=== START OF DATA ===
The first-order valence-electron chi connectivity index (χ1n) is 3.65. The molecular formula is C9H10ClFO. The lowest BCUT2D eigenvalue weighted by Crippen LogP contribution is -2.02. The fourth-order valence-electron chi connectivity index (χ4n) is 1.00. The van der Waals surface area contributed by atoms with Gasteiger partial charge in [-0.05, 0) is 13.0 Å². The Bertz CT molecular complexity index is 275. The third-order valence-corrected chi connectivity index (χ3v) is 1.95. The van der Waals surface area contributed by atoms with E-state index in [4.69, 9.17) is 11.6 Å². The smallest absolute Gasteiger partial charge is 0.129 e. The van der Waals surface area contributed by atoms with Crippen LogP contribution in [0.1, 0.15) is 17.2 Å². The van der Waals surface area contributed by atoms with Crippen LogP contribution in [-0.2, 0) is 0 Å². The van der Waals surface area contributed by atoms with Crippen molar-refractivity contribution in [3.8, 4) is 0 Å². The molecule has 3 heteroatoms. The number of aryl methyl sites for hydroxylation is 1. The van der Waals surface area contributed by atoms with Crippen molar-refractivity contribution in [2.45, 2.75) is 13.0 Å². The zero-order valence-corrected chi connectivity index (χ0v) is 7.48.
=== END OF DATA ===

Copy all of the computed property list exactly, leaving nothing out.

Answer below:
The first-order valence-electron chi connectivity index (χ1n) is 3.65. The molecular formula is C9H10ClFO. The lowest BCUT2D eigenvalue weighted by Crippen LogP contribution is -2.02. The fourth-order valence-electron chi connectivity index (χ4n) is 1.00. The van der Waals surface area contributed by atoms with Gasteiger partial charge in [-0.05, 0) is 13.0 Å². The Bertz CT molecular complexity index is 275. The third-order valence-corrected chi connectivity index (χ3v) is 1.95. The van der Waals surface area contributed by atoms with E-state index in [4.69, 9.17) is 11.6 Å². The smallest absolute Gasteiger partial charge is 0.129 e. The van der Waals surface area contributed by atoms with Crippen LogP contribution in [0.1, 0.15) is 17.2 Å². The van der Waals surface area contributed by atoms with Crippen LogP contribution in [-0.2, 0) is 0 Å². The van der Waals surface area contributed by atoms with Crippen molar-refractivity contribution in [3.8, 4) is 0 Å². The molecule has 3 heteroatoms. The number of aryl methyl sites for hydroxylation is 1. The van der Waals surface area contributed by atoms with Crippen molar-refractivity contribution in [2.45, 2.75) is 13.0 Å². The zero-order valence-corrected chi connectivity index (χ0v) is 7.48.